Pick stems that are small and slender, as they will be the most tender. You want to pick tops that are dry and tightly held together. Make sure no part of the head or stalks are slimy.
How to Store Asparagus
Store asparagus in the fridge. The tips will dry out if you leave it too long. You will have to trim off the dry ends before you eat (they are tough). Keep the rubber band on the bunch and trim off 1″ from the end. Stand the asparagus up in a jar with an inch of water and loosely cover with a plastic bag. Change the water often to keep to clean and fresh.
- One Pan Lemon Parmesan Chicken and Asparagus – lightly breaded garlicky lemon parmesan chicken and asparagus all cooked on one pan.
- One-Skillet Steak and Spring Vegetables with Mint Mustard Sauce – This One-Skillet Steak and Spring Vegetables with Mint Mustard Sauce is an elegant dinner that’s easy enough for weekday entertaining. Steak, peas and asparagus cook up together in just one pan!
- Asparagus Bundles – I love these little bundles of springtime— asparagus, pancetta, and parmesan cheese wrapped in flaky puff pastry.
Technically, its called “Red Belgian Endive” or sometimes “French Endive”. Endive is a great source of folate, potassium, calcium, magnesium, Vitamins B6 and C, and thiamin and copper. It also has lots of fiber and helps support digestive health. You can enjoy it raw in salads, or grilled, braised, sautéed, or added to soups.
How to Pick Endive
Pick heads that are firm and crisp. Select heads that have tips with a pale, yellow-green color. Avoid heads that are wilted or the leaves are turning brown.
How to Store Endive
You will want to use endive fresh – do not freeze or can it. It stores best when wrapped in paper towels and stored in a plastic bag for 2-3 days.
- Charred and Smoky Endive – GUYS! Have you ever even though of grilling a lettuce?! TRY IT!
- Endive Salad with Persimmons and Hazelnuts – This easy salad is perfect for later winter/early spring. Full of fresh flavor and great textures!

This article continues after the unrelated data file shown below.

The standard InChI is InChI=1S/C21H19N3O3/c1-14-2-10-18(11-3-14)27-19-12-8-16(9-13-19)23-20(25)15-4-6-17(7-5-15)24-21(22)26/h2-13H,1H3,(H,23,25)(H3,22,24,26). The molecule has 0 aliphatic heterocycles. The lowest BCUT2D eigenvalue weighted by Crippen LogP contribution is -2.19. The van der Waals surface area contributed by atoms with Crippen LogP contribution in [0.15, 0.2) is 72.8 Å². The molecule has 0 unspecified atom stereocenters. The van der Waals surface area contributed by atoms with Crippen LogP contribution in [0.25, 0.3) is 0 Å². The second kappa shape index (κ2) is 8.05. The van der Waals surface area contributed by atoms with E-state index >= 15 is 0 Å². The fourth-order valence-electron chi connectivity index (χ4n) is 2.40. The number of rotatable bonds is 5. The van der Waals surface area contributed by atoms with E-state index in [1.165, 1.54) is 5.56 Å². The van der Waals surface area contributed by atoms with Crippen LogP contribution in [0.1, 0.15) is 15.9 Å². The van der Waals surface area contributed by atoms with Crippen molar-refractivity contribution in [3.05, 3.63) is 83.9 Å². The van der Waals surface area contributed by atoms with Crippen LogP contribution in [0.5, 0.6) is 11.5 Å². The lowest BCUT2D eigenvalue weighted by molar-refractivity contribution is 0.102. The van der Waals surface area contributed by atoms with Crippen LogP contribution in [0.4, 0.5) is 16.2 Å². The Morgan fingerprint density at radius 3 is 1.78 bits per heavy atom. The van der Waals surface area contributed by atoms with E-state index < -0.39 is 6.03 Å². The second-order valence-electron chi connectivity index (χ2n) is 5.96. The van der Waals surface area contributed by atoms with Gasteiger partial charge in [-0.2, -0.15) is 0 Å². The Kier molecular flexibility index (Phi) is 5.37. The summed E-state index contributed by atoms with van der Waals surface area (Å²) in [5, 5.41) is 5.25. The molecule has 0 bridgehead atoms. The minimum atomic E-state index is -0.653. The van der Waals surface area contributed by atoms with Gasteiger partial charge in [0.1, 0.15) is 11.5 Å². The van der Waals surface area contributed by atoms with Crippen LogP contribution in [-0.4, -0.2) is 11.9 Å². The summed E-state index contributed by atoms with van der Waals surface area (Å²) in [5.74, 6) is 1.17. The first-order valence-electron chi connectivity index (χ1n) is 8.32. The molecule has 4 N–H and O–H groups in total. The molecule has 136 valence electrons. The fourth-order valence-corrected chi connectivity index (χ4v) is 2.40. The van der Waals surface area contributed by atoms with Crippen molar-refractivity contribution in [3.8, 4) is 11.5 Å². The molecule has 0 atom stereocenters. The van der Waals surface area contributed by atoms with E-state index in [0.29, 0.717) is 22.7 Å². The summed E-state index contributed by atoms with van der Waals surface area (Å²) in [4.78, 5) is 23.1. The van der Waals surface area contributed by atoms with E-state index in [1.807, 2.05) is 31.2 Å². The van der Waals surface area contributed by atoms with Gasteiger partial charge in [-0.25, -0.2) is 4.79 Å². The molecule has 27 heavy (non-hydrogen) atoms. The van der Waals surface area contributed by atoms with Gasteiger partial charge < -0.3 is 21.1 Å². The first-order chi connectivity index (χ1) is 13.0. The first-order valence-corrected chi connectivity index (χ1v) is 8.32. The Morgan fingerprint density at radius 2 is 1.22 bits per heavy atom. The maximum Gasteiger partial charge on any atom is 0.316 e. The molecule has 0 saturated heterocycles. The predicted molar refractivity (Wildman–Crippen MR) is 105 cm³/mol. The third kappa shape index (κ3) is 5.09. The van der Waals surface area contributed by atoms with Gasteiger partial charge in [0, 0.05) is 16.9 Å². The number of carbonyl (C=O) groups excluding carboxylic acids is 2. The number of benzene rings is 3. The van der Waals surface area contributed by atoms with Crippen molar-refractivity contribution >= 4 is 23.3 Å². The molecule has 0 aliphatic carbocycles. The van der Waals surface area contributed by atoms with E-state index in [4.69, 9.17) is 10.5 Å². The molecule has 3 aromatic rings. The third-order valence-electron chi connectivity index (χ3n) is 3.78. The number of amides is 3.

- Endive, Radiccio and Blood Orange Salad – This is another great salad for later winter and early spring. Crispy, juicy, and full of flavors!
Daikon is a type of radish! It is a long , white root and grows primarily in the SW and East Asia. It is often pickled or used in diced form in soups, salads, curries, rice dishes, or with condiments. It contains bioflavonoids, which are related to Vitamin C and help boost lung function. It also contains amylase and protease, which are both enzymes that help aid in digestion and the breaking down of carbs and proteins. They are also rich in fiber. They are a low-carb food and do not spike blood sugar. They also contain potassium, iron, copper, and folate. The leaves are edible, but have a spicy bite, so mix them with other things and use in small quantities!
How to Pick Daikon
Pick daikons that are firm, smooth, and have crisp roots attached. Avoid any with cracks or bruises.
How to Store Daikon
If your daikon comes with its leaves attached and you want to keep and use them, remove them from the root when you get home and store separately in the fridge. Store in a plastic bag in the crisper drawer of your refrigerator.
- Crispy Daikon Fries – these are crispy fries are really versatile and super delicious!
- Daikon Carrot Salad with Sesame Ginger Dressing – this crunchy salad only takes 10 minutes to make, and has so many great flavors!
- Korean Beef Rice Bowls with Spiralized Cucumbers and Daikon Rice – This slam dunk meal has amazing flavors!
And now, my friends, I have a challenge for you! If adding new fruits and vegetables to your meals is important to you and your family, you are totally going to want to join in on this monthly challenge! I challenge you and your family to try ONE of these peak (MONTH) Produce items this month!
Will it be something you have never attempted before? Will it be something you once tried & didn’t like?
Whatever the case, I challenge you to get your whole family on board and try something new!